bike riding isn’t just for fun, it’s a way of life! (Part 1)
Many cities across the country are embracing bike riders and promoting a healthier, greener way of life. Bike friendly cities boost segregated bike lanes, municipal bike racks, bike boulevards, diverse biking cultures, and savvy bike shops.
One stands above the rest, according to Bicycling’s America’s Best Bike Cities, and was ranked the #1 bike friendly city. That city is Minneapolis, Minnesota, which is also home to a cool bike peddling Fair Trade coffee roaster, Peace Coffee!
Peace Coffee’s offices and roastery are located in a green building in the heart of south Minneapolis. They roast 5 days a week to ensure “super fresh, fabulous coffee”. Peace Coffee’s line is 100% Fair Trade certified (Fair Trade USA), and they are a member of the Fair Trade Federation.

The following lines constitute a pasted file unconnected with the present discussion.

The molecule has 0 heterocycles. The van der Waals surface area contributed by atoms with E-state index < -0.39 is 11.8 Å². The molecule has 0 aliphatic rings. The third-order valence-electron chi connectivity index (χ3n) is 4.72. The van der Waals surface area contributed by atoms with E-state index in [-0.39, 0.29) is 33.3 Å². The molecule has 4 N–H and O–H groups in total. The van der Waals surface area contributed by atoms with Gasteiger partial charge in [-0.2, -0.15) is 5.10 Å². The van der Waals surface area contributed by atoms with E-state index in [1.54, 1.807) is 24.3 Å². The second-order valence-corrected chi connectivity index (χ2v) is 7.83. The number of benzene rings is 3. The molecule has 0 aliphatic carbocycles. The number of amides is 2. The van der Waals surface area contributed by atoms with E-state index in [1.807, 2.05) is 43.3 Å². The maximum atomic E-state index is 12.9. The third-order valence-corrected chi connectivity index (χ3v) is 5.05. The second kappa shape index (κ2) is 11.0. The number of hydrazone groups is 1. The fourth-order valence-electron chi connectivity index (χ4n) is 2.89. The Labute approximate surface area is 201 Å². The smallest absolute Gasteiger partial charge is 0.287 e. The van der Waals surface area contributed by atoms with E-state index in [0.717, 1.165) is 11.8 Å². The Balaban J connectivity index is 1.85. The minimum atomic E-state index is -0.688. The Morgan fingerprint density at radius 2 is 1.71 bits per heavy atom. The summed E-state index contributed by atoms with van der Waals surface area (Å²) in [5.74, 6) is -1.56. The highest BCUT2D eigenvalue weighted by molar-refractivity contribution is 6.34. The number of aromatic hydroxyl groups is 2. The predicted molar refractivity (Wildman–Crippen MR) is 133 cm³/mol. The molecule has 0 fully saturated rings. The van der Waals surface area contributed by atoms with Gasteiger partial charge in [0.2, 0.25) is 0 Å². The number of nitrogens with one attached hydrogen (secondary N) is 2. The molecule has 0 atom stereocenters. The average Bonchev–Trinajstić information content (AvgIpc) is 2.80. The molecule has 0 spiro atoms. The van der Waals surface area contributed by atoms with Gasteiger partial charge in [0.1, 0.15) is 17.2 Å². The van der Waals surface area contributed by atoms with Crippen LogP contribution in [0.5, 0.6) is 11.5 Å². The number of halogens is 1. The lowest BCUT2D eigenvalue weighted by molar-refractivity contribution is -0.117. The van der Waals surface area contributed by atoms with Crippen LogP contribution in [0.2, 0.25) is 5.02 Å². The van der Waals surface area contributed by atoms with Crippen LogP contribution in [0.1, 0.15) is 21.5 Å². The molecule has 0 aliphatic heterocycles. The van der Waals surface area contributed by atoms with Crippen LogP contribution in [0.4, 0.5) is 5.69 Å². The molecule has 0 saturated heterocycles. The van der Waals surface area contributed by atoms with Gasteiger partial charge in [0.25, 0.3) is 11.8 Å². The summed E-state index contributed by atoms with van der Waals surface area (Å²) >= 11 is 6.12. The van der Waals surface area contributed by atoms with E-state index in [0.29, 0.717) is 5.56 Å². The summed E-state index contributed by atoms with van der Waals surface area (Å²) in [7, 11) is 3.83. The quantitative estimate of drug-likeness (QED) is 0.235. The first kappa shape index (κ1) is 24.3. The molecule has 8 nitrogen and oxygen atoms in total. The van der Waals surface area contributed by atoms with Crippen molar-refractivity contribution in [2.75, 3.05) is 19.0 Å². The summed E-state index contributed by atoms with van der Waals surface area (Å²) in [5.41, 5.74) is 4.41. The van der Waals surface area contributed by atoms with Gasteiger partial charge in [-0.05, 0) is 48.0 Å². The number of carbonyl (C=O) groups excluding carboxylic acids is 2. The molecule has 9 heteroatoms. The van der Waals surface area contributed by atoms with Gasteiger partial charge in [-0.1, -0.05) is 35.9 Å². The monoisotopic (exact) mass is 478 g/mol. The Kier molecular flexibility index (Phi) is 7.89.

They source their beans from Columbia, Guatemala, Peru, Ethiopia, just to name a few, and offer 6 grinding options. As a founding member of Cooperative Coffees, they and other coop members, purchase their coffee directly from small scale farmers fostering a more equitable and sustainable relationship with partner-farmers.
On their website you can find stories and a photo gallery of the bikers, one such entry is telling of their commitment to cycling:
“…like riding 40 miles on a day that barely saw negative 15 degrees. A day so cold that my breath froze into a five inch long icicle that dangled from my face mask.”
While bicycling is an integral part of Peace Coffee’s business model, for many in the developing world, it is a matter of survival. In Part 2, we’ll look at how bicycle ownership impacts trade and education in developing communities.
Bike image: stock exchange
Coffee and cycling images: Peace Coffee
Tell me, would you ride 40 miles in negative 15 degrees to deliver Fair Trade coffee?